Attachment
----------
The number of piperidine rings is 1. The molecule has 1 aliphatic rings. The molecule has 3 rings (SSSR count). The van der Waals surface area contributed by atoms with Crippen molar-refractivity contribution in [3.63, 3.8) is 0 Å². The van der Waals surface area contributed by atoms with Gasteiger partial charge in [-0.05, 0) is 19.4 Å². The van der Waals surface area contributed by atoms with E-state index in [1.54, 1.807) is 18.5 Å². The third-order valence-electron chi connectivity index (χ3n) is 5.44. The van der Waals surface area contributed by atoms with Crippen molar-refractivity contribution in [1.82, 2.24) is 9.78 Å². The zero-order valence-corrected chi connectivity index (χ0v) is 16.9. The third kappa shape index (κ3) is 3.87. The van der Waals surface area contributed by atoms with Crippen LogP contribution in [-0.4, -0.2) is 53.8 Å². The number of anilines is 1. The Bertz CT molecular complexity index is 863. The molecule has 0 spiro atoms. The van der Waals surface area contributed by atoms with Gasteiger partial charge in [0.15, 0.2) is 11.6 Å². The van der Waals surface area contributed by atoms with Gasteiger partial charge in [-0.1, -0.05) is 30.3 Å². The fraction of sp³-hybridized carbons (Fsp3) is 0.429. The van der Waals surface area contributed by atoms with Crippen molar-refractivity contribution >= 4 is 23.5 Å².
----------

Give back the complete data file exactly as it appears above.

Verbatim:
The number of piperidine rings is 1. The molecule has 1 aliphatic rings. The molecule has 3 rings (SSSR count). The van der Waals surface area contributed by atoms with Crippen molar-refractivity contribution in [3.63, 3.8) is 0 Å². The van der Waals surface area contributed by atoms with Gasteiger partial charge in [-0.05, 0) is 19.4 Å². The van der Waals surface area contributed by atoms with E-state index in [1.54, 1.807) is 18.5 Å². The third-order valence-electron chi connectivity index (χ3n) is 5.44. The van der Waals surface area contributed by atoms with Crippen molar-refractivity contribution in [1.82, 2.24) is 9.78 Å². The zero-order valence-corrected chi connectivity index (χ0v) is 16.9. The third kappa shape index (κ3) is 3.87. The van der Waals surface area contributed by atoms with Crippen LogP contribution in [-0.4, -0.2) is 53.8 Å². The number of anilines is 1. The Bertz CT molecular complexity index is 863. The molecule has 0 spiro atoms. The van der Waals surface area contributed by atoms with Gasteiger partial charge in [0.15, 0.2) is 11.6 Å². The van der Waals surface area contributed by atoms with Gasteiger partial charge in [-0.1, -0.05) is 30.3 Å². The fraction of sp³-hybridized carbons (Fsp3) is 0.429. The van der Waals surface area contributed by atoms with Crippen molar-refractivity contribution >= 4 is 23.5 Å².